Forget Afghanistan, the real game is at home

Taliban's emergence in our neighbourhood turns the spotlight on Indian Muslims who now have to reinforce their patriotism to please Hindu majoritarianism & justify their presence on “Hindu” land

Forget Afghanistan, the real game is at home
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Ranjona Banerji

Not surprisingly, large tracts of the Indian “intelligentsia”, the media, the enablers, thought leaders, talking heads, commentariat, muckspreading think-tankers, are very roiled by the Taliban takeover of Afghanistan. They feel for the plight of the Afghans who do not want the Taliban to take over – as do most liberal-minded people as well as Islamophobic right wing Hindu majoritarian people. The Indian Government, in its own unique best-ever way, is woolly-minded and uncertain about what to do since it has no real foreign policy to speak of but feels it must be heard and seen to be part of the Great Game.

The real game, as ever, is at home. The view of India from within India: all of us little captive froggies stuck in our little well of hate, festering in our dreams of greatness past, never letting anyone leave. There was a time when the well was open, living in the well was not mandatory. The Taliban waited for 20 years for the Americans and others to leave so they could shut down the music.

How different are we in our smug superiority?

A judge of a high court believes that cows exhale and inhale oxygen and that Jesus Christ said that killing an ox is as bad as killing a human. So much for the Sunday roasts which are a tradition across the Christian world. Another high court judge believes that peacocks procreate through their tears. Both the judges, more dangerously, believe that regressive social customs are more important than Constitutional law.

We can laugh but they represent the new India, the permanently sulking India, the under-confident India which can only gain self-esteem by killing or torturing someone else. The new India some argue is the same as the old India. This is true but it can also be irrelevant. All the sulking of the past never took us anywhere except backward. The sulking of the present will have exactly the same effect unless we understand the past rather than trot it out as an excuse.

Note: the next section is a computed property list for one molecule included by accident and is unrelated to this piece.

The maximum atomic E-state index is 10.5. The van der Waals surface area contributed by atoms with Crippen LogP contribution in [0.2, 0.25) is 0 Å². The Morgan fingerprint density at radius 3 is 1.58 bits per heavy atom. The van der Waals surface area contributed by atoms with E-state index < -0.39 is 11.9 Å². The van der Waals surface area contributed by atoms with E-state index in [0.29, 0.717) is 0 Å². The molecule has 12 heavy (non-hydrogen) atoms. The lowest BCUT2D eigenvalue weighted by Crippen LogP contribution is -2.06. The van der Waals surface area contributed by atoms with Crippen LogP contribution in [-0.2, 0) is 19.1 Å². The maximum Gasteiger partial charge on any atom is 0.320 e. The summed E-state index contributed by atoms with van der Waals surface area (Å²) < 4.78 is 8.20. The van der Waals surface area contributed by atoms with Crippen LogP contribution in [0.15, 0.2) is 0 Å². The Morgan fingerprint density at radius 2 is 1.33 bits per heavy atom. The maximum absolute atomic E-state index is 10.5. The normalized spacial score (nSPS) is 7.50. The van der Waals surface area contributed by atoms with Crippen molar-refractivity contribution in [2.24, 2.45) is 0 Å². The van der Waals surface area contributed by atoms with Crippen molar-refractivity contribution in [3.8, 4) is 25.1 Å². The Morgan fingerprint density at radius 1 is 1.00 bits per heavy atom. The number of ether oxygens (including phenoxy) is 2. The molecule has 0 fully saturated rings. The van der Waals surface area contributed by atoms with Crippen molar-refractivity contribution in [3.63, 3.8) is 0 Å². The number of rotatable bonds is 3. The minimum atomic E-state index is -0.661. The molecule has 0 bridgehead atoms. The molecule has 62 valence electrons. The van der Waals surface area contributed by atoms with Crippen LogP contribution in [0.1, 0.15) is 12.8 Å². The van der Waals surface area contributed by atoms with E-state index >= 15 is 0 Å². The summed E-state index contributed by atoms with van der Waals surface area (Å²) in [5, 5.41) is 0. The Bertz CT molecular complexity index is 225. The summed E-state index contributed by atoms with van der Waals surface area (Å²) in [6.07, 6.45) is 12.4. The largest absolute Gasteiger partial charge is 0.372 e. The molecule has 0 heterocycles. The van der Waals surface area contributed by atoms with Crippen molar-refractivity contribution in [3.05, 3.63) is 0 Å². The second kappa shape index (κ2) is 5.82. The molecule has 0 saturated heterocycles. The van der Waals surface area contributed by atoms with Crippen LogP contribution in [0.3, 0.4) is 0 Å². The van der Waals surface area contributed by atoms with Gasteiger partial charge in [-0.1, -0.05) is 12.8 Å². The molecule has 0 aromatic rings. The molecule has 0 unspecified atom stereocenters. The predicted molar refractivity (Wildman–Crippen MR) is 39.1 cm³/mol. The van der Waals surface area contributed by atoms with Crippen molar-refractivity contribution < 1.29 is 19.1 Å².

For instance, the Taliban takeover of Afghanistan turns the spotlight on Indian Muslims who now have to reinforce their patriotism in such a manner as to please Hindu majoritarianism. Every time Muslims are killed in riots by Hindus, they are forced to reaffirm their patriotism and commitment to India. They have to constantly fight the stereotypes. They have to justify their presence on “Hindu” land in a nation which just about hangs on to the increasingly tattered vestiges of a Constitutional democracy and a republic.

It is extraordinary shameful that between 1947 and now, we have been unable to see ourselves as one society, as one democratic nation. Because the right of the individual is not respected and has to be subsumed by the community, so the smaller communities have to be obedient to the larger community. Rights, fundamental or human, are bad words, anathema to the needs, beliefs of the community. You might argue that this thought process is what drives the Taliban. And I might ask you why you set up the Taliban as the ideal?


When India began this journey as an independent nation in 1947, from dominion status to a full-fledged Republic in 1950, we knew that nothing was perfect. That a long and difficult road lay ahead of us. Some of us are now old enough to have seen part of that journey.

We have even lived the dream, where we thought the unfair and cruel shackles of the past could no longer hold us back. It is not for nothing that so many schoolgirls from underprivileged backgrounds will tell you their dream is to be pilot. It is but a metaphor to fly free. Unbound. Democracy. Choice.

But not in today’s India. We are back to the worst of our past. Enslavement by religion, caste, community, gender, class, political alignment, region, ethnicity… Even those who spread the hate are trapped. They cannot see further than bringing everyone else down to their level.

And in today’s India, suffering as we do the worst government we have ever had by every single parameter, hope has been extinguished. This can only mean that the hate for the Other will increase, as will the violence, frustration and anger.

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